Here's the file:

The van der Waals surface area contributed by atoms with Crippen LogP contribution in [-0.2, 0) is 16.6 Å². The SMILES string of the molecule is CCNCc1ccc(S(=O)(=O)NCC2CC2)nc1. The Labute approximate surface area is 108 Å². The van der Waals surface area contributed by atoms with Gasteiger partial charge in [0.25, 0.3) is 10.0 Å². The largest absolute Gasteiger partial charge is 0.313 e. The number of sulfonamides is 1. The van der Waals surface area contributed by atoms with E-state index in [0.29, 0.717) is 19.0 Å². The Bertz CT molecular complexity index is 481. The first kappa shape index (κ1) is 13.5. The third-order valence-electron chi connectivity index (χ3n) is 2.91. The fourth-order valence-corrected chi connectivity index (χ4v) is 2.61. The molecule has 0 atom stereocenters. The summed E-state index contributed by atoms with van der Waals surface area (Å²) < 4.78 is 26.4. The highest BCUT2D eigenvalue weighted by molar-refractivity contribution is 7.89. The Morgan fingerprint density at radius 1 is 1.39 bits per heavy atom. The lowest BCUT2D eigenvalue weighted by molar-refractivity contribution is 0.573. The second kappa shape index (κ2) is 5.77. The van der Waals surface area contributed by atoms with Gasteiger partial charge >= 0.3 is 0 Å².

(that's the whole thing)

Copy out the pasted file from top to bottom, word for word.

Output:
The van der Waals surface area contributed by atoms with Crippen LogP contribution in [-0.2, 0) is 16.6 Å². The SMILES string of the molecule is CCNCc1ccc(S(=O)(=O)NCC2CC2)nc1. The Labute approximate surface area is 108 Å². The van der Waals surface area contributed by atoms with Gasteiger partial charge in [0.25, 0.3) is 10.0 Å². The largest absolute Gasteiger partial charge is 0.313 e. The number of sulfonamides is 1. The van der Waals surface area contributed by atoms with E-state index in [0.29, 0.717) is 19.0 Å². The Bertz CT molecular complexity index is 481. The first kappa shape index (κ1) is 13.5. The third-order valence-electron chi connectivity index (χ3n) is 2.91. The fourth-order valence-corrected chi connectivity index (χ4v) is 2.61. The molecule has 0 atom stereocenters. The summed E-state index contributed by atoms with van der Waals surface area (Å²) < 4.78 is 26.4. The highest BCUT2D eigenvalue weighted by molar-refractivity contribution is 7.89. The Morgan fingerprint density at radius 1 is 1.39 bits per heavy atom. The lowest BCUT2D eigenvalue weighted by molar-refractivity contribution is 0.573. The second kappa shape index (κ2) is 5.77. The van der Waals surface area contributed by atoms with Gasteiger partial charge >= 0.3 is 0 Å².